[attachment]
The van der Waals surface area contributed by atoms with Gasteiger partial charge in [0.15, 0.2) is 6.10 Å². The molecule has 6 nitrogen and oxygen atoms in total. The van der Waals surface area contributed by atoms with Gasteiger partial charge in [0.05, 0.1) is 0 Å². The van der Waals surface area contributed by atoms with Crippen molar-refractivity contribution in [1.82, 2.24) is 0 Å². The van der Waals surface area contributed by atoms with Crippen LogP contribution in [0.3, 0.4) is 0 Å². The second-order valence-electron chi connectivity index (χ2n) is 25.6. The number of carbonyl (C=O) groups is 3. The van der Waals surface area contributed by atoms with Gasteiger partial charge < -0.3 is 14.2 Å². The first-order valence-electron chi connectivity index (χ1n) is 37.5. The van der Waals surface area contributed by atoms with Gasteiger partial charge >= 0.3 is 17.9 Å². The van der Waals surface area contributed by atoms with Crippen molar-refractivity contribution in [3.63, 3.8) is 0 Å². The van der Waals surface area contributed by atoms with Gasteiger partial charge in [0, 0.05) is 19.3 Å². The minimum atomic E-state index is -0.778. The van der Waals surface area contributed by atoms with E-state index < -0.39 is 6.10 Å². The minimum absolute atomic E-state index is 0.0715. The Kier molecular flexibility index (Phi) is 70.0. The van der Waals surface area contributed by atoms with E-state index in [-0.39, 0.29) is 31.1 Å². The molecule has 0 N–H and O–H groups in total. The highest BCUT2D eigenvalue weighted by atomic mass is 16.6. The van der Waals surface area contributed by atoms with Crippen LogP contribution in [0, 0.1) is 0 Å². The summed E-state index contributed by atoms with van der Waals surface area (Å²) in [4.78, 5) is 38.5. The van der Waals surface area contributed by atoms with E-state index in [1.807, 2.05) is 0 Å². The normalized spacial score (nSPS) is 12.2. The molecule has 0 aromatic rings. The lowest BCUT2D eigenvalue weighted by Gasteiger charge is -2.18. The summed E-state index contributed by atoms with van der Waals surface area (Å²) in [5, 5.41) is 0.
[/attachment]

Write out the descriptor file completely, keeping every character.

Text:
The van der Waals surface area contributed by atoms with Gasteiger partial charge in [0.15, 0.2) is 6.10 Å². The molecule has 6 nitrogen and oxygen atoms in total. The van der Waals surface area contributed by atoms with Gasteiger partial charge in [0.05, 0.1) is 0 Å². The van der Waals surface area contributed by atoms with Crippen molar-refractivity contribution in [1.82, 2.24) is 0 Å². The van der Waals surface area contributed by atoms with Crippen LogP contribution in [0.3, 0.4) is 0 Å². The second-order valence-electron chi connectivity index (χ2n) is 25.6. The number of carbonyl (C=O) groups is 3. The van der Waals surface area contributed by atoms with Gasteiger partial charge < -0.3 is 14.2 Å². The first-order valence-electron chi connectivity index (χ1n) is 37.5. The van der Waals surface area contributed by atoms with Gasteiger partial charge >= 0.3 is 17.9 Å². The van der Waals surface area contributed by atoms with Crippen molar-refractivity contribution in [3.63, 3.8) is 0 Å². The van der Waals surface area contributed by atoms with Gasteiger partial charge in [0, 0.05) is 19.3 Å². The minimum atomic E-state index is -0.778. The van der Waals surface area contributed by atoms with E-state index < -0.39 is 6.10 Å². The minimum absolute atomic E-state index is 0.0715. The Kier molecular flexibility index (Phi) is 70.0. The van der Waals surface area contributed by atoms with E-state index in [-0.39, 0.29) is 31.1 Å². The molecule has 0 N–H and O–H groups in total. The highest BCUT2D eigenvalue weighted by atomic mass is 16.6. The van der Waals surface area contributed by atoms with Crippen LogP contribution in [0, 0.1) is 0 Å². The summed E-state index contributed by atoms with van der Waals surface area (Å²) in [4.78, 5) is 38.5. The van der Waals surface area contributed by atoms with E-state index in [1.807, 2.05) is 0 Å². The normalized spacial score (nSPS) is 12.2. The molecule has 0 aromatic rings. The lowest BCUT2D eigenvalue weighted by Gasteiger charge is -2.18. The summed E-state index contributed by atoms with van der Waals surface area (Å²) in [5, 5.41) is 0.